Another week, and another high-profile incident where information has played a central component to a story hitting the news headlines. The recent ransomware virus was unique in how fast it spread, its international impact and how bitcoin payment was used to unlock those systems affected and allow users to regain access to, in some cases, highly personal and valuable hospital records. It was catapulted overnight to global media attention for all the wrong technology reasons and showed how vulnerable some IT systems are.
It was not long before links were made to data privacy regulation, especially the impending General Data Protection Regulation (GDPR) and one story caught my attention as it predicted a rapid rise in the cyber insurance market due to the attack. But insurance in my mind is like a Band-Aid over an existing problem, rather than look at some of the root causes of how we value and prioritise the information we collect and store.
This became clear when I attended a data mapping workshop with 20 lawyers representing global companies who are in the middle of creating their Article 30 records for GDPR – or in simple terms, the records of processing activities. Article 30’s are a requirement of any company processing the personal data of EU residents – no matter where that organisation is located. Whilst all of the companies represented had started their data flow, mapping, questionnaires and engaging with different departments responsible across the business – especially IT, the overwhelming feeling was how complex this task was.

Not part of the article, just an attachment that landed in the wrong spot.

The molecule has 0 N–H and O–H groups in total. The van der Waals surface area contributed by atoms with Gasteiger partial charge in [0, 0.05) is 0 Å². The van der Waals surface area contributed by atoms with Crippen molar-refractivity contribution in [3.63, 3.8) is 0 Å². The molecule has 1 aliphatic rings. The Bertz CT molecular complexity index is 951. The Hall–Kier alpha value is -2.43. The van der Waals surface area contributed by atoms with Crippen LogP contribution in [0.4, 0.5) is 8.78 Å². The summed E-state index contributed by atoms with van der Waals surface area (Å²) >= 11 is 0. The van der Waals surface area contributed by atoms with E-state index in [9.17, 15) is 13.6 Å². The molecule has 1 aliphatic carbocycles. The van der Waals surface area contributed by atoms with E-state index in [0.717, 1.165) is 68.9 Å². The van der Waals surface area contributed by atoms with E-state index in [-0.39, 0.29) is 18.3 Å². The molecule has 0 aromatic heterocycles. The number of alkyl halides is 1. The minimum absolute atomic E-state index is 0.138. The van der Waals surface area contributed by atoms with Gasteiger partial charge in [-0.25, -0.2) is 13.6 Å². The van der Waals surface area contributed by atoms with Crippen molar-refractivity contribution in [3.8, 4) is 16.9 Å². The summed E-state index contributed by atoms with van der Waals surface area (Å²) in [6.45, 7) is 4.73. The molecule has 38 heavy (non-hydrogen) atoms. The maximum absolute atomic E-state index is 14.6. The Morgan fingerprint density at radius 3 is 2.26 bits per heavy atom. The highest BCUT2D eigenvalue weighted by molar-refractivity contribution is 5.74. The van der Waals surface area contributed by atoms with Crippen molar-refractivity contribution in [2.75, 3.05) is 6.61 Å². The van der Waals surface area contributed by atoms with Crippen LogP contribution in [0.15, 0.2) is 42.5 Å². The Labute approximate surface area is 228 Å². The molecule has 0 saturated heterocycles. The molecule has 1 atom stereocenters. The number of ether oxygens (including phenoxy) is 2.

This is no surprise as data grows year on year and the simple solution to date has been to just keep adding storage, rather than understand what the data is and if it is of value to the organisation. This was highlighted in a recent Veritas GDPR survey, that showed 42% of businesses did not have a way to determine what data should be saved or deleted based on the value of the data, and 39% reporting they had an inability to accurately identify, locate and manage personal data. These worrying statistics are compounded when you look at employee attrition, where the knowledge of legacy systems can leave pockets of orphaned and unknown data. So, whilst legal can ask the right questions to app, system and storage owners, how can they be assured of its accuracy?
Having accurate Article 30 records are the cornerstone of any GDPR journey as they form the basic knowledge to allow follow on processes of data minimisation and responding to data subject search requests. That is why at Veritas we have developed a GDPR framework to help organisations understand their data better and faster, to help on the journey towards compliance.
In addition click here to register for our upcoming GDPR Webinar with IDC and William Fry on April 25, 2017 at 8am PDT.
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